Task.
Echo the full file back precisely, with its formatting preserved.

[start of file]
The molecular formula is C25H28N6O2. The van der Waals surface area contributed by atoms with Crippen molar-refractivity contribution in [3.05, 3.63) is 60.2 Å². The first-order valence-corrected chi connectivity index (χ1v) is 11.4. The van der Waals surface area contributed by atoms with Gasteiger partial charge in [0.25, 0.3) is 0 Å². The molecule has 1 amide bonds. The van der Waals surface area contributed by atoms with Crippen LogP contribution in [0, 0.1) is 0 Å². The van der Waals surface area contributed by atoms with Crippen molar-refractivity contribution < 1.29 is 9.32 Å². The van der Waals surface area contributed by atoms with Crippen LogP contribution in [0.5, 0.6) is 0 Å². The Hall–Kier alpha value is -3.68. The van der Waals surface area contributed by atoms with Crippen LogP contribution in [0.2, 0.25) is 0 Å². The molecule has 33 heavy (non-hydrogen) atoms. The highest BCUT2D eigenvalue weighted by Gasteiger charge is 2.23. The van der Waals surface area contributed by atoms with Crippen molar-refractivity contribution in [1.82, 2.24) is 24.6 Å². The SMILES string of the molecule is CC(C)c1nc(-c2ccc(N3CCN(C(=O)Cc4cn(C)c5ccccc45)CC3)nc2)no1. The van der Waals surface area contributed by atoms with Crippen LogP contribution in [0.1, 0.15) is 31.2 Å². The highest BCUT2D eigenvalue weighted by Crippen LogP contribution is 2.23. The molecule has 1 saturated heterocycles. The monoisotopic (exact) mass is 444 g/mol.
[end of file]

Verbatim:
The molecular formula is C25H28N6O2. The van der Waals surface area contributed by atoms with Crippen molar-refractivity contribution in [3.05, 3.63) is 60.2 Å². The first-order valence-corrected chi connectivity index (χ1v) is 11.4. The van der Waals surface area contributed by atoms with Gasteiger partial charge in [0.25, 0.3) is 0 Å². The molecule has 1 amide bonds. The van der Waals surface area contributed by atoms with Crippen LogP contribution in [0, 0.1) is 0 Å². The van der Waals surface area contributed by atoms with Crippen molar-refractivity contribution < 1.29 is 9.32 Å². The van der Waals surface area contributed by atoms with Crippen LogP contribution in [0.5, 0.6) is 0 Å². The Hall–Kier alpha value is -3.68. The van der Waals surface area contributed by atoms with Crippen LogP contribution in [0.2, 0.25) is 0 Å². The molecule has 33 heavy (non-hydrogen) atoms. The highest BCUT2D eigenvalue weighted by Gasteiger charge is 2.23. The van der Waals surface area contributed by atoms with Crippen molar-refractivity contribution in [1.82, 2.24) is 24.6 Å². The SMILES string of the molecule is CC(C)c1nc(-c2ccc(N3CCN(C(=O)Cc4cn(C)c5ccccc45)CC3)nc2)no1. The van der Waals surface area contributed by atoms with Crippen LogP contribution in [0.1, 0.15) is 31.2 Å². The highest BCUT2D eigenvalue weighted by Crippen LogP contribution is 2.23. The molecule has 1 saturated heterocycles. The monoisotopic (exact) mass is 444 g/mol.